摘要: 本報告將指出粵語句末助詞呈現出的兩點高度語法化的現象。 第一,句末助詞連用，已不能分析成各個單用助詞的結合體，而要分析成「前綴+詞根」的結合體。亦即，位於非終止位置的助詞是缺乏獨立性的黏著形式。 第二，與普通話的句末助詞「的」相比，粵語的「kə-」分佈更廣，能與各種助詞結合，其語義也隨之被高度虛化。 關於講者: 飯田真紀， 生於日本大阪 ，2005年畢業於東京大學大學院人文社會系研究科，獲博士學位。現為北海道大學傳媒研究院副教授，從事粵語語法研究和粵語教學工作。近期研究興趣為從跨語言視角探討粵語和其他周邊方言中的語法化或語義變化現象。已發表論文包括《粵語句末助詞的體系》《第十届國際粤方言研討會論文集》2007年、《粵語的條件分句標記“嘅”》《中國語文》2012 年第5期。
Abstract A fundamental question that has concerned social scientists since Barrington Moore is the political transformations that accompanied agrarian societies’ transitions to modern economy. One paradigmatic case is the peasant-based Communist revolution in China, the causes of which have been the subject of a long-standing debate. Scholars have emphasized peasant proletarianization, Communist leadership in peasant nationalism, the attraction of their socio-economic reforms, their effective mobilization, Nationalists’ failures, and geographical conditions. Based on county gazetteers and administrative records of 154 counties in the most heavily contested region during the crucial years, we conduct the first multivariate local-level analysis of revolution. The results show little support for existing narratives. Instead, they substantiate what we call the “Tocqueville-Fei thesis”, that state centralization in agrarian bureaucratic polities inadvertently facilitated social revolution. The state’s effort to penetrate local communities undermined traditional governance structures, upsetting the balance between the state and local norms/elites and turning state agents into unbridled predators on peasants, which created favorable conditions for the Communists. This study has implications for understanding the modernization of agrarian societies and the dynamics of social change, and casts new light on the long-term trajectory of the state-society relationship in China. (This is a collaborative work with Ivan Png, Junhong Chu and Yeh-ning Chen) Bio Xiaohong Xu is Assistant Professor of Sociology at Lingnan University in Hong Kong. His primary research interests include comparative historical analysis, social movements, and cultural sociology. He received his PhD from Yale University in 2014. His work has appeared in American Sociological Review and Critical Historical Studies, among others.
Prof. Tze-Ki HON (City University of Hong Kong) Prof. Greg MOSS (The Chinese University of Hong Kong) Prof. David CHAI (The Chinese University of Hong Kong) Prof. Yumi SUZUKI (The University of Hong Kong) Prof. Eric S. NELSON (The Hong Kong University of Science and Technology) Prof. Kam-ming YIP (The Hong Kong University of Science and Technology)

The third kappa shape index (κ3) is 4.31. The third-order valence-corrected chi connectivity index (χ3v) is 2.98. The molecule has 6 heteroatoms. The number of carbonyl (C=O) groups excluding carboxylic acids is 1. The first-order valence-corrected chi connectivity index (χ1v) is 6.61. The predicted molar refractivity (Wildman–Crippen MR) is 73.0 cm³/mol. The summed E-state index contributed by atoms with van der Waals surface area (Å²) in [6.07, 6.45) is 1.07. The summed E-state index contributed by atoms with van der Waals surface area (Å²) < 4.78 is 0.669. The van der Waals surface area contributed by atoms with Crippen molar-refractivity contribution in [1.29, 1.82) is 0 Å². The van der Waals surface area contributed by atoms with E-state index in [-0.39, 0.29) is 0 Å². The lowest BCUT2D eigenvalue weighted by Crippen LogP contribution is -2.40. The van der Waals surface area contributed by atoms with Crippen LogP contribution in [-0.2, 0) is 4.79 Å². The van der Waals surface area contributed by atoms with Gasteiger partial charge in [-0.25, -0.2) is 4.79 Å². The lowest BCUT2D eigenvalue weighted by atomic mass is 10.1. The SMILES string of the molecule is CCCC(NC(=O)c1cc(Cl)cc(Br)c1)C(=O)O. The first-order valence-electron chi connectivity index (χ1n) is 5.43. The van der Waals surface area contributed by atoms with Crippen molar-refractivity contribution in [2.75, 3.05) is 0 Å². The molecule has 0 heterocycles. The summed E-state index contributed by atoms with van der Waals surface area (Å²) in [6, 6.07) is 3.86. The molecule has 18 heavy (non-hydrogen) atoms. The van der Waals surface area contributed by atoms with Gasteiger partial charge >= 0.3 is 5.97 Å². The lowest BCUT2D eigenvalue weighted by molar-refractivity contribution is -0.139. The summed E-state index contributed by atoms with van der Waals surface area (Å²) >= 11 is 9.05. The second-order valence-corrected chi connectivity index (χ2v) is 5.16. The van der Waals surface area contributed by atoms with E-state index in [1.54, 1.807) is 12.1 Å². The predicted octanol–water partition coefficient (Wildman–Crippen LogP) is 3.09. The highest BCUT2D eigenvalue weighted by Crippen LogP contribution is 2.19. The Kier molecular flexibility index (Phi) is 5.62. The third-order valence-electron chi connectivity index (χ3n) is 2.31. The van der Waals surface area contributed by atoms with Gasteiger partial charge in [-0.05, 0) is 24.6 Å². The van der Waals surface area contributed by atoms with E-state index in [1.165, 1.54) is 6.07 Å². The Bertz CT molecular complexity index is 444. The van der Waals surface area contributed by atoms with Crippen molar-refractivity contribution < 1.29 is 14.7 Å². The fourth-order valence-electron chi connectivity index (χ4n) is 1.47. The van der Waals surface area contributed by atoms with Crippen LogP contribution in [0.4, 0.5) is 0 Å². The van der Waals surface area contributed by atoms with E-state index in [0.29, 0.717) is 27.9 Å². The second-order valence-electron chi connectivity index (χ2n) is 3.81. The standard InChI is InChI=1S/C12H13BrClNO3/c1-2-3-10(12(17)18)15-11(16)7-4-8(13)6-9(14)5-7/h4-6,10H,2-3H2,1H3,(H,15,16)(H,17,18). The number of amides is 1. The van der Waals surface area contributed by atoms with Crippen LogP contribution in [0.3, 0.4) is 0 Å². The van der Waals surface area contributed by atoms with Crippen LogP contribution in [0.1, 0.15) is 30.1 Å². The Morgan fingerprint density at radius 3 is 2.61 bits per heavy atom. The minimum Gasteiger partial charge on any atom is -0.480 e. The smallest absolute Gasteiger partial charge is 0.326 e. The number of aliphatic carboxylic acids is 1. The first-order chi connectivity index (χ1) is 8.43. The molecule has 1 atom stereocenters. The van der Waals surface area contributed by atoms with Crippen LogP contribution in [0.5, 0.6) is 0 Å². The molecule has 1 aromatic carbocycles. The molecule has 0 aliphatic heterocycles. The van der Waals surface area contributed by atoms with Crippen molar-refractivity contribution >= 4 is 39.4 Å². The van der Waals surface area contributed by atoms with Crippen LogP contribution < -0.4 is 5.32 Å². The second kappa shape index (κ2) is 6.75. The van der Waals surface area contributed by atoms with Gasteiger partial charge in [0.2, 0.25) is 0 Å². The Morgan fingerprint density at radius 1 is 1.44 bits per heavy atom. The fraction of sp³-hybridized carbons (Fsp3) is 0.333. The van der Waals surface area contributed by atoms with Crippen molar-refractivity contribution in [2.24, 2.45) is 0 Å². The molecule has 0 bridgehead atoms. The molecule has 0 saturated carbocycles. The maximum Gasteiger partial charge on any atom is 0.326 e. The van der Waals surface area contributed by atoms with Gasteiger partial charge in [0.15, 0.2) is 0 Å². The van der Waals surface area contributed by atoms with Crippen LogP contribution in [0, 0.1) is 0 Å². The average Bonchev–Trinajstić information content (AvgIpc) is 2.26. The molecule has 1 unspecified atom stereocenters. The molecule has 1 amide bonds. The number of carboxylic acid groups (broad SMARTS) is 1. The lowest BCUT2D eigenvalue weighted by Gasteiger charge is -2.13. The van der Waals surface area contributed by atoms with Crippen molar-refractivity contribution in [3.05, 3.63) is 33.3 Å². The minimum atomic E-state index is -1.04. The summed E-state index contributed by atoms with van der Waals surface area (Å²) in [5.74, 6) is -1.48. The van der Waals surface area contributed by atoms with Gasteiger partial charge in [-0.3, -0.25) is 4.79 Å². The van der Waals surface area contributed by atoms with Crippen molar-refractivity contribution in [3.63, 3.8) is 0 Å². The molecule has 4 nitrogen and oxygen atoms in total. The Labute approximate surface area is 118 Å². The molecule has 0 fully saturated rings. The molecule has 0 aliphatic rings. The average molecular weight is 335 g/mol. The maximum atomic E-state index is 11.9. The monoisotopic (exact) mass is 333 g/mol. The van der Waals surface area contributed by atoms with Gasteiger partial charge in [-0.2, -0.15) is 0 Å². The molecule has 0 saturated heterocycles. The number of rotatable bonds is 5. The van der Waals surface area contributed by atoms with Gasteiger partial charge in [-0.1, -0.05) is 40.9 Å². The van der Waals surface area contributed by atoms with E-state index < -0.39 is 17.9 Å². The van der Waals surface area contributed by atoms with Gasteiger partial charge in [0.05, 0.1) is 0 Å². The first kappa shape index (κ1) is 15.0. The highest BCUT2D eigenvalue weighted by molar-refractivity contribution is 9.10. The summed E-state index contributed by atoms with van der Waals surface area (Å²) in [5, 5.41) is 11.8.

Abstract Hegel remarked in his discussion of the nothing in the Science of Logic that: “It is well known that in oriental systems, and essentially in Buddhism, nothing, or the void, is the absolute principle.” Schopenhauer concludes a discussion of the joy of death in The World as Will and Representation with the comment: “The existence which we know he willingly gives up: what he gets instead of it is in our eyes nothing, because our existence is, with reference to that, nothing. The Buddhist faith calls it Nirvana, i.e., extinction.” It is noteworthy that reflections on void, nihility, and extinction in early nineteenth-century German philosophical discourse explicitly refer to this mysterious discourse from the East that was frequently identified as “the cult of nothingness,” as scholars such as Roger-Pol Droit have described. In this paper, I reexamine how the interpretation of nothingness and negativity in Hegel and Schopenhauer informed their encounter with “oriental thought,” their reception of Buddhism as a philosophical and religious system centering on absolute negativity, and trace how they interpreted the central Buddhist concept of emptiness in relation to the Western idea of the nothing. Both authors cannot be adequately aware of the changing senses and complex argumentative discourses addressing the Sanskrit expression śūnyatā and the Chinese term kong 空 and do not recognize the problem of translating emptiness as nothing or void. We can trace in their writings moments of how the reception of Buddhist emptiness became interculturally interconnected with and a source for arguments concerning the nature of being and nothing in modern European philosophy. Relying on the same range of historical sources that were then becoming available in the modern German speaking world, Hegel and Schopenhauer perceived related philosophical questions in these sources, while arriving at conflicting diagnoses of their philosophical and practical significance. Bibliography Eric S. Nelson is Associate Professor of Humanities at the Hong Kong University of Science and Technology. He works on Chinese, German, and Jewish philosophy. He is the author of Chinese and Buddhist Philosophy in Early Twentieth-Century German Thought (Bloomsbury, 2017) and Levinas, Adorno, and the Ethics of the Material Other (SUNY Press, 2019). He has published over seventy articles and book chapters and is the editor of Interpreting Dilthey: Critical Essays (Cambridge University Press, 2019). He co-edited with François Raffoul the Bloomsbury Companion to Heidegger (Bloomsbury, expanded paperback edition 2016) and Rethinking Facticity (SUNY Press, 2008); with John Drabinski, Between Levinas and Heidegger (SUNY Press, 2014); with Giuseppe D'Anna and Helmut Johach, Anthropologie und Geschichte: Studien zu Wilhelm Dilthey aus Anlass seines 100. Todestages (Königshausen & Neumann, 2013); and with Antje Kapust and Kent Still, Addressing Levinas (Northwestern University Press, 2005). He has also edited special topic issues of Frontiers of Philosophy in China and the Journal of Chinese Philosophy.